A magical Niagara night with Vikram Vij’s exquisite Indian food

Stratus-Vij-lamb-popsicles

The famous Lamb Popsicles from Vij’s in Vancouver were brought to Niagara-on-the-Lake for one special night. (Julia Pelish photo)

[It was a tremendous pleasure to be on hand for Vikram Vij’s appearance in Niagara-on-the-Lake last weekend. Vij’s is among my three or four favourite restaurants in the world and to taste the food that I’ve missed from Vancouver right in Ontario’s glorious wine country, with some of the best reds and whites in the nation at Stratus Vineyards, was a true culinary treat. Here’s the report that first appeared on Vacay.ca]

NIAGARA-ON-THE-LAKE, ONTARIO — “It’s the only time you’ll never have to wait for Vij’s food,” Charles Baker told the guests who had gathered at Stratus Vineyards on Saturday night for a meal coordinated by Vikram Vij, the Vancouver-based chef whose restaurant is famous for its hours-long line-up for a table as much as it is for its remarkable food.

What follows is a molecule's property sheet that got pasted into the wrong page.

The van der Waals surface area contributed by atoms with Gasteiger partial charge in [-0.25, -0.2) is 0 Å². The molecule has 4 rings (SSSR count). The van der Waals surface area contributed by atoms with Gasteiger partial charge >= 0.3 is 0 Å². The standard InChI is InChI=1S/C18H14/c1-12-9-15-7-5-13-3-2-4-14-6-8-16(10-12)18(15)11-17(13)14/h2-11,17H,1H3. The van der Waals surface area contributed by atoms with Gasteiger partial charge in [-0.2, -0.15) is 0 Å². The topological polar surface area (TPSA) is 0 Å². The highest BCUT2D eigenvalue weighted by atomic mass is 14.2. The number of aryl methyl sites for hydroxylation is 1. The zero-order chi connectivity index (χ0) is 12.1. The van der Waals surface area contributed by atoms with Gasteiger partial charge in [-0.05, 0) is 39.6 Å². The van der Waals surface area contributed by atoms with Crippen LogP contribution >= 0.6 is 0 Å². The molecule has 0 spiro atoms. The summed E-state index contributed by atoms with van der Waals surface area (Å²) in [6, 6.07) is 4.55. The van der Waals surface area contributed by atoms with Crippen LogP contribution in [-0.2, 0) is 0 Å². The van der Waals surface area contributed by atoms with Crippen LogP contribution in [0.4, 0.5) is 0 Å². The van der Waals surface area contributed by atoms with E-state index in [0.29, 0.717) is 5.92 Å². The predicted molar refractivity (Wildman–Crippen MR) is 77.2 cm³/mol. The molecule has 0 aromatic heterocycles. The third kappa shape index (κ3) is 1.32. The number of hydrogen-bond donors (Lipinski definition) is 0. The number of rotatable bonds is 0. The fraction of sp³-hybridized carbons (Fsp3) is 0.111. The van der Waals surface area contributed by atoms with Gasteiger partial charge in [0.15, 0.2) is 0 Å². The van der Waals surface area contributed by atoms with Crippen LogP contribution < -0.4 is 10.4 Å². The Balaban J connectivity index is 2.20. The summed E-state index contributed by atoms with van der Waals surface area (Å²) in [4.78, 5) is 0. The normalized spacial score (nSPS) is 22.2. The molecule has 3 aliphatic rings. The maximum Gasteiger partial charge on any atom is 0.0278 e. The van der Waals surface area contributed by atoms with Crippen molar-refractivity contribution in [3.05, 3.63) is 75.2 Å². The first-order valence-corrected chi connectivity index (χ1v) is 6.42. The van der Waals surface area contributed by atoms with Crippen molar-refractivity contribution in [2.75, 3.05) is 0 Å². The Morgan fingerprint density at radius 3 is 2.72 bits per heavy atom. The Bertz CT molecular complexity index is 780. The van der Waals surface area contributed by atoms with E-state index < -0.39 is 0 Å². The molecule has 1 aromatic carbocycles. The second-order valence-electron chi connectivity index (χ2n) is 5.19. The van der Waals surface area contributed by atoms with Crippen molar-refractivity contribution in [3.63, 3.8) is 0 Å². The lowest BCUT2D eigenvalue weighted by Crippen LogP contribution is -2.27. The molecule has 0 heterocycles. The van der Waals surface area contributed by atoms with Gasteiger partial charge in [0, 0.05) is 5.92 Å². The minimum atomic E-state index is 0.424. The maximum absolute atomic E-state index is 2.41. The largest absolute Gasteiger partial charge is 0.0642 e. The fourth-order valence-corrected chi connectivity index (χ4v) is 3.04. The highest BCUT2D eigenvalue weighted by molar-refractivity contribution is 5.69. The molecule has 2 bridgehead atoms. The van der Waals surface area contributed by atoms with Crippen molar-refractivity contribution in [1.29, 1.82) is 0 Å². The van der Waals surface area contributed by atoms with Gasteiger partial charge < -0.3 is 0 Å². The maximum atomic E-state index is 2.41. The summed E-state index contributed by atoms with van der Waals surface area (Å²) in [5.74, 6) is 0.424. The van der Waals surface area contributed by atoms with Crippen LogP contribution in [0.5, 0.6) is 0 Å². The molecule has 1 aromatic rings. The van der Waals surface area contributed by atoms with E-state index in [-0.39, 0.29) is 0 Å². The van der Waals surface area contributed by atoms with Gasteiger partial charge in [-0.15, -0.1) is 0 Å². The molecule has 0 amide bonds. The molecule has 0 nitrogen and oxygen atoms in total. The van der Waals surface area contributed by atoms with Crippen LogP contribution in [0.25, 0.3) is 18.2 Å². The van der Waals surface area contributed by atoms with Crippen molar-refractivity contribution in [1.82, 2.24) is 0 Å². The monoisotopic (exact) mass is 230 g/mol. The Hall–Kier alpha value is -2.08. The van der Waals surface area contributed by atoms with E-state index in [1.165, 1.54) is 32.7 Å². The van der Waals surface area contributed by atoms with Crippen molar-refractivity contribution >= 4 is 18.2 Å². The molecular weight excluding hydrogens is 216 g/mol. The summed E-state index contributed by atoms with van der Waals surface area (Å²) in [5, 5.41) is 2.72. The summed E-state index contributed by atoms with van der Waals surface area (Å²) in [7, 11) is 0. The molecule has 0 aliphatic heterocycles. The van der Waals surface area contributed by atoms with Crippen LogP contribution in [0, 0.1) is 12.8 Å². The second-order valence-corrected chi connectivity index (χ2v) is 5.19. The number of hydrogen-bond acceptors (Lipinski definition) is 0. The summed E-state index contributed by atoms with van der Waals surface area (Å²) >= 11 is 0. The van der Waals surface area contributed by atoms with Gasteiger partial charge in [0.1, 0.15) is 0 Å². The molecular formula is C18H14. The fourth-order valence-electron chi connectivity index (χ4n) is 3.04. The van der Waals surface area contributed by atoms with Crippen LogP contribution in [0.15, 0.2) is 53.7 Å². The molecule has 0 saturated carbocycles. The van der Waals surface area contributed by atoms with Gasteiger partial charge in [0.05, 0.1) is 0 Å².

The Coast to Coast dining series at Stratus kicked off with Vij overseeing a five-course meal featuring pairings from Stratus, one of the finest wineries in Canada. The undertaking was a feat and not simply because Baker, the winery’s director of marketing and sales, managed to land the services of one of the country’s most acclaimed chefs.

“Getting Vikram here was easy. Figuring how we were going to feed 70 people — that was the tough part.”

The winery has a small kitchen, so the food was prepared at a nearby college with the help of chefs from Niagara-on-the-Lake and culinary school students. Hemant Bhagwani of Toronto’s Amaya pitched in with cooks and an oven to prepare the naan.

“We had chefs sacrificing a Saturday night at their own restaurants to be here,” Baker said. “If you know the restaurant business, you know Saturday nights are the biggest night of the week, so for them to do that is pretty unbelievable.”

Vij gave the chefs a crash course on how to spice his recipes, which are usually prepared by a team of women from Punjab at his flagship restaurant in Vancouver’s South Granville neighbourhood that has operated for 18 years.